A few of the stories were written earlier, but the vast majority have been written over the last eighteen months. They explore time, memory, the way we create the worlds we live in and the unknowability of other people. Suitable themes, you might think, for a pandemic lockdown. I was about to say that, despite that, I wouldn't describe it as a work of 'lockdown fiction', but as soon as I began to type out this thought I began to question it. None of the stories feature the pandemic, the characters meet freely, travel the country and explore their environments. However, the very things they do are the very things lockdown leads one to think about and perhaps yearn for. Several of the stories, too, involve characters becoming immersed in the topography of their immediate surroundings. This, I think, has also been one of the less unpleasant themes of the pandemic for a lot of people. So, is it a work of lockdown fiction? Perhaps it's not for me to say.
One of the great things about writing short stories is that, because they're short and self-contained, you can be bold. If you have an idea, explore it. Why not? In two or three thousand words' time you'll be doing something else. Short stories can be a liberation not only for the writer but also for the reader. Not enjoying the narrative? Don't worry, in a few pages you'll be embarking on a new one. Very occasionally (but, be reassured, if such things are not to your taste, not too often), it might lurch away from literary fiction into a hauntological world drawing on the tropes of fantasy or science fiction.
It's a good feeling, getting it printed out: it's reassuring to see the thing on paper and feel the weight of it in my hand.
Mr. Pepper went on to describe the white, hairless, blind monsters lying curled on the ridges of sand at the bottom of the sea, which would explode if you brought them to the surface, their sides bursting asunder and scattering entrails to the winds when released from pressure, with considerable detail and with such show of knowledge, that Ridley was disgusted, and begged him to stop.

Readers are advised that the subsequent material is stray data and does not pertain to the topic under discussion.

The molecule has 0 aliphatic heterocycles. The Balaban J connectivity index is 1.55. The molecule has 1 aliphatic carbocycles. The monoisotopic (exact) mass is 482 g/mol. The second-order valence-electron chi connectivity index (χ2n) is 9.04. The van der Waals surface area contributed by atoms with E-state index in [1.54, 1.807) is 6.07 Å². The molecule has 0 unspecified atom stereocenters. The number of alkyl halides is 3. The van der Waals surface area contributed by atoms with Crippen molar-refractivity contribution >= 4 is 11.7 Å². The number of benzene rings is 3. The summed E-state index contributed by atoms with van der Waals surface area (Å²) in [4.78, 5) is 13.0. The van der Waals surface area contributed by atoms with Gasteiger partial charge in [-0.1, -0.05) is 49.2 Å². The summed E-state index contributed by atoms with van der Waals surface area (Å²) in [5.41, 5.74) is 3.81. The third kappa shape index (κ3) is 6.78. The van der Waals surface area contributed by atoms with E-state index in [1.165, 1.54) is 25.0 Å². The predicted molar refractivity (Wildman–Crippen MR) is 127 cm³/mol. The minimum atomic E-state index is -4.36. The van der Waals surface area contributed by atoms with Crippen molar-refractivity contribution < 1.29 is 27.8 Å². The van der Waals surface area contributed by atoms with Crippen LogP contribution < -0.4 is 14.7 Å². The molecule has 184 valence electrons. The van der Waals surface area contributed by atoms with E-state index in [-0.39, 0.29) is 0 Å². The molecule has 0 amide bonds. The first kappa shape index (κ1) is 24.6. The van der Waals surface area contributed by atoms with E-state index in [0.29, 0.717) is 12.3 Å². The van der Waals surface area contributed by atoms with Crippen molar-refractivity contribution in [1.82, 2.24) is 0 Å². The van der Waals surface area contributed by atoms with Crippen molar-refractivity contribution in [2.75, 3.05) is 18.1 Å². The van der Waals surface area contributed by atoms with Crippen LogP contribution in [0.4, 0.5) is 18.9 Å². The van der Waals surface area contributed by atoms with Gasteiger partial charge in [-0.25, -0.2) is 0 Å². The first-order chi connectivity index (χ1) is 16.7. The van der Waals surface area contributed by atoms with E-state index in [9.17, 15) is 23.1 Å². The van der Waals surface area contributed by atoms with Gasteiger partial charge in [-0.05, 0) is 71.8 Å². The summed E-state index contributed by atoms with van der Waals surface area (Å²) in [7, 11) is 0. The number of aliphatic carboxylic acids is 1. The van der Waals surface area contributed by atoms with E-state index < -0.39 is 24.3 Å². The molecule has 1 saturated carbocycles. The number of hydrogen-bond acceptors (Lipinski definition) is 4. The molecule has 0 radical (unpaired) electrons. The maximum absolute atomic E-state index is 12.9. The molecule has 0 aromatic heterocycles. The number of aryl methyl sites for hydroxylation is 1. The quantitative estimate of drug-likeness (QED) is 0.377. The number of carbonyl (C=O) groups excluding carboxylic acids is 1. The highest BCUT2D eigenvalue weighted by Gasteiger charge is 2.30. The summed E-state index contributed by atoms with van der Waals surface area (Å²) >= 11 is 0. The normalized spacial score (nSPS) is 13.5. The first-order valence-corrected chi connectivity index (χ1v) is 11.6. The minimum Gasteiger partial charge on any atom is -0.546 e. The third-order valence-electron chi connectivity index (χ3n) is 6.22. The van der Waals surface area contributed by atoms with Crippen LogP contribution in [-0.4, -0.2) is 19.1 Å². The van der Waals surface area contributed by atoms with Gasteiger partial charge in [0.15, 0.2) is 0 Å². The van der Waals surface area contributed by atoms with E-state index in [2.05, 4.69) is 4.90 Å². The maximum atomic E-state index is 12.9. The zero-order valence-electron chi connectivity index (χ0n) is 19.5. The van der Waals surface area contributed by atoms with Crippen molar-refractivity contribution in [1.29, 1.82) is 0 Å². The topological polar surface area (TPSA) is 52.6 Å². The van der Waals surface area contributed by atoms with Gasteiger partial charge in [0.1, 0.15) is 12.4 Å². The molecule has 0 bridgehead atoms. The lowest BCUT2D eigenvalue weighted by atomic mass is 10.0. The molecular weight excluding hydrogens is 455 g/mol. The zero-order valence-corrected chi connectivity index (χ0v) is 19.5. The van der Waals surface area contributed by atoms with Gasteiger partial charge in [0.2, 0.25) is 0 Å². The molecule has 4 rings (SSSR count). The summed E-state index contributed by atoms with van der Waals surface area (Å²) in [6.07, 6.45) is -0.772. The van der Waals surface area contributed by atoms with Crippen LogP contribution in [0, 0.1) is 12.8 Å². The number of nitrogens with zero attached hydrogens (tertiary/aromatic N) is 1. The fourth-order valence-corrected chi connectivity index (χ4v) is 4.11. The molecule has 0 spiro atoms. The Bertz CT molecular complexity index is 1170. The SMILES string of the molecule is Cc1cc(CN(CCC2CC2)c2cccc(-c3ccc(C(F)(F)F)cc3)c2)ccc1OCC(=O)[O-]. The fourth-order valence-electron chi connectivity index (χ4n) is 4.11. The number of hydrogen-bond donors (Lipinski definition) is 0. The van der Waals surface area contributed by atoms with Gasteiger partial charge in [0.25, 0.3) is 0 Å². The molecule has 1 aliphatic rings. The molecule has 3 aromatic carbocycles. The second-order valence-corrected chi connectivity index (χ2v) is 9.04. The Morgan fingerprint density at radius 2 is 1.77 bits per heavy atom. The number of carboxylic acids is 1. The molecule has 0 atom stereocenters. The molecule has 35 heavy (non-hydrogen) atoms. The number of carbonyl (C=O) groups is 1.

"It’s the philosophers, it’s the scholars,” [Richard Dalloway] continued, “they’re the people who pass the torch, who keep the light burning by which we live. Being a politician doesn’t necessarily blind one to that, Mrs. Ambrose.”
“No. Why should it?” said Helen. “But can you remember if your wife takes sugar?”
One of the good things (there are many) of having a son like you is that you introduce me to new writing and new music and new art (not necessarily 'modern' - I mean 'new' to me.ReplyDelete
Thank you for saying.Delete
Congrats on your short stories' project! You must have inherited your writing talent from your Mom!ReplyDelete
Thank you. Certainly if you grow up in a household where literature and music are important (making it and reading/listening to it) then these things seem important to you as an adult.Delete
I love that you have completed your short stories project. You make me wish I still had the attention span required to read even a book of short stories. I don't anymore. My mind wanders after just a few words and goes off like this, "what should I make for dinner? Did I check the mail? Is the sky doing anything interesting?" My twin brother sends me haikus. He knows me. Seventeen syllables make me happy.ReplyDelete
Thanks for that. I like haiku too. Trying to think up 17 syllable statements can become obsessiveDelete
Hi, I really enjoyed reading your post, and hope to read more. thank you so much for sharing this informative blog.ReplyDelete
Fishing by the River